Does music really boost your productivity at work or is it actually a distraction?
Managers are often divided about whether employees should be allowed to listen to music as they work. While some offices allow (and some even promote) using music to focus on one’s tasks; others frown upon the activity as a time-waster. Is there a right answer?
I have three playlists that I use most often – instrumental music for when I’m writing; upbeat songs with energizing lyrics for working out; and old classics to play while doing housework. If you are anything like me, you probably have some favorite tracks that help you get through mental blocks and daily routines; or just to make your day more interesting.
But are we helping ourselves or hurting our productivity when we decide to use music to ‘bolster’ our work performance? This has been a long debated question. according to the research, it all seems to depend on the kind of work we do, the type of music we play, and even a little bit on the type of person we are!
Music can help productivity….. sometimes
Back in 1972, researchers Fox and Embrey conducted a series of experiments to see the effect of music, silence, and ambient noise on work performance. They found that when the task is not too complex (or is something that the person does all the time), playing upbeat music can help in increasing efficiency and productivity. Not only that, it also helps improve the overall mood of employees.
Their findings suggests that jobs that can get monotonous would benefit from playing lively music every once in a while. People engaged in boring work – understandably – seem to work better when some music is played as compared with working in silence. And they work even better if this music is lively and fun.
A matter of choice
This impact of lively music is even more pronounced if the workers get to choose the music; or if the music is used to mask harsh ambient noise. A recent study found that when people listened to music that they enjoyed (but did not necessarily love), they were able to work the most efficiently.
On the other hand, they did rather poorly when listening to music that they had strong feelings for – whether it was music that they definitely disliked; or even some that they intensely liked. Such music seems to distract people from their work by triggering an emotional response (of love or of hate).
A noisy office is a distracting place that can drastically reduce efficiency. At such times, listening to music – or to white noise tapes – can help tune out the commotion and increase focus on work. Complex tasks do not necessarily preclude the use of ambient music in the workplace. As Teresa Lesiuk found in her 2005 article, playing music also helps software developers feel happier about their work, and also to work faster and more efficiently.
How does the music help?
Sounds that we find pleasant or enjoyable help develop our mental and physical health. For example, the sound of the ocean or of birds singing is soothing, because these sounds trigger ancient feelings of peace and comfort. Sharp, harsh noises are bad for our work; because they cause distractions, stress, and annoyance. They are also physically bad for us, as they affect our hormones (and can even cause health issues over a long time). In general, music helps when it leads to a positive mood; which in turn motivate us to work better and more efficiently.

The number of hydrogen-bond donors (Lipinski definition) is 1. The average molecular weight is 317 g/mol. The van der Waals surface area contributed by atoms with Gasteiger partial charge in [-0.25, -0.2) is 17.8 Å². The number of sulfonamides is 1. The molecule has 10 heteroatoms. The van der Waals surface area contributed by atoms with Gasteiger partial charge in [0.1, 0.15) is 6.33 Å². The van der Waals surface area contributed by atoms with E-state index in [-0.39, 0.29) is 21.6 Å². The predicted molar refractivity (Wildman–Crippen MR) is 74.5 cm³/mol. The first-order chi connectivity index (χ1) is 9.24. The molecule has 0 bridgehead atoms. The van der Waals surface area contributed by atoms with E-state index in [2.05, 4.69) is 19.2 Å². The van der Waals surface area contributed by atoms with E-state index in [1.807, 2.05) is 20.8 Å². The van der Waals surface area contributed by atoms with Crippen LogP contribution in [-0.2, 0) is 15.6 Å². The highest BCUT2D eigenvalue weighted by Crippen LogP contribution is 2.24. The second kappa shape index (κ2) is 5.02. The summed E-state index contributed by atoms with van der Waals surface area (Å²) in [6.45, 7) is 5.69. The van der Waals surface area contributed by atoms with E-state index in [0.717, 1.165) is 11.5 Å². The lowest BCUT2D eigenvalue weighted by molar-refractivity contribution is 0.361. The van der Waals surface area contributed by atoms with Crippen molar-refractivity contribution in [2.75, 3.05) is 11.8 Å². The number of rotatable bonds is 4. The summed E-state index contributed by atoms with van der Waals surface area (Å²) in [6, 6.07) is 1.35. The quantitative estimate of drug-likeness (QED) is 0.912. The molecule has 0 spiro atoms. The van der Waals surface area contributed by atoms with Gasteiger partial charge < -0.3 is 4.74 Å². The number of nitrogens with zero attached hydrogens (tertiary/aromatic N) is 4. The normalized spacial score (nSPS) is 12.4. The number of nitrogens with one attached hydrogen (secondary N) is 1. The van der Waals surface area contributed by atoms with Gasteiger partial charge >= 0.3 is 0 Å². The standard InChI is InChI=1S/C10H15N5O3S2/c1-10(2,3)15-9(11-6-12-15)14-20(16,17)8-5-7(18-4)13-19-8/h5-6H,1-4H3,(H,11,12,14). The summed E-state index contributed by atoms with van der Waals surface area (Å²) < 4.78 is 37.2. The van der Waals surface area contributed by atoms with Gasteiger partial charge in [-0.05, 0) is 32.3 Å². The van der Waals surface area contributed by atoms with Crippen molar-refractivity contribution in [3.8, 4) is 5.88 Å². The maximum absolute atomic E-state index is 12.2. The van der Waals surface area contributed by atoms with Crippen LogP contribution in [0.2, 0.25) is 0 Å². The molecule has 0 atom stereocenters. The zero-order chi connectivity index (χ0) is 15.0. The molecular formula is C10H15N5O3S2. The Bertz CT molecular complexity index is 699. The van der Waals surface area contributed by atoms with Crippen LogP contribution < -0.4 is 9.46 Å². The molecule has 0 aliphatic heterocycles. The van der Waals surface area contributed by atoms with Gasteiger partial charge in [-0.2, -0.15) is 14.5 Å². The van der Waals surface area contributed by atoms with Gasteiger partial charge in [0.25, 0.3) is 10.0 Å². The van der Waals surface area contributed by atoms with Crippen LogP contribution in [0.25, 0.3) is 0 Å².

Music to work to
So the best music to work to is some that you feel nothing for. It is also music that is comfortable and tuned to your particular needs. Studies find instrumental music to be exceedingly beneficial; while songs that have lyrics are the most distracting. If you want to use music while you work; play music that is just a little above the ambient sounds, so that it drown out the distractions and helps you focus.
Another great way to use music to boost productivity is to listen to something you really like before you start working. The positive mood that you will find yourself in after listening to something you enjoy will help jump-start mental activity; and you will start work with higher energy levels.
Not always a good idea!
It’s not all good news for the music listeners though. Other studies have found that when the task involves complex decisions; listening to music could distract us and increase the chances of making mistakes.
It’s also not a great idea to listen to music when trying to learn something new. Music – particularly songs with lyrics – can actively hurt our attempts at learning. The presence of any music can be distracting; but lyrics can actively keep us from what we are trying to learn. To our brain, this situation can feel like having to make sense of two people talking at the same time – which means a loss of focus, mistakes, and needing more time to understand things!
It doesn’t really matter if we like the music that is playing or not – all music is equally distracting during a difficult task. But this effect may be less when the music is so familiar that we don’t really pay attention to it. This may explain why some people can work well to music. They listen to the same music all the time; and with time it becomes a comfortable background against which they can focus fully on new information.
Its also a personality thing!
Who we are also seems to be a deciding factor! A study by Furnham and Bradley showed that our personality type moderates how much the presence of music affects learning. They asked extroverts and introverts to learn different material, some in silence and some while listening to pop music. The researchers found that while music did indeed disrupt learning for all people, introverted learners had more trouble than extroverts. It may be an introvert – who is more sensitive to surrounding sights and sounds – has more trouble tuning out the distracting music.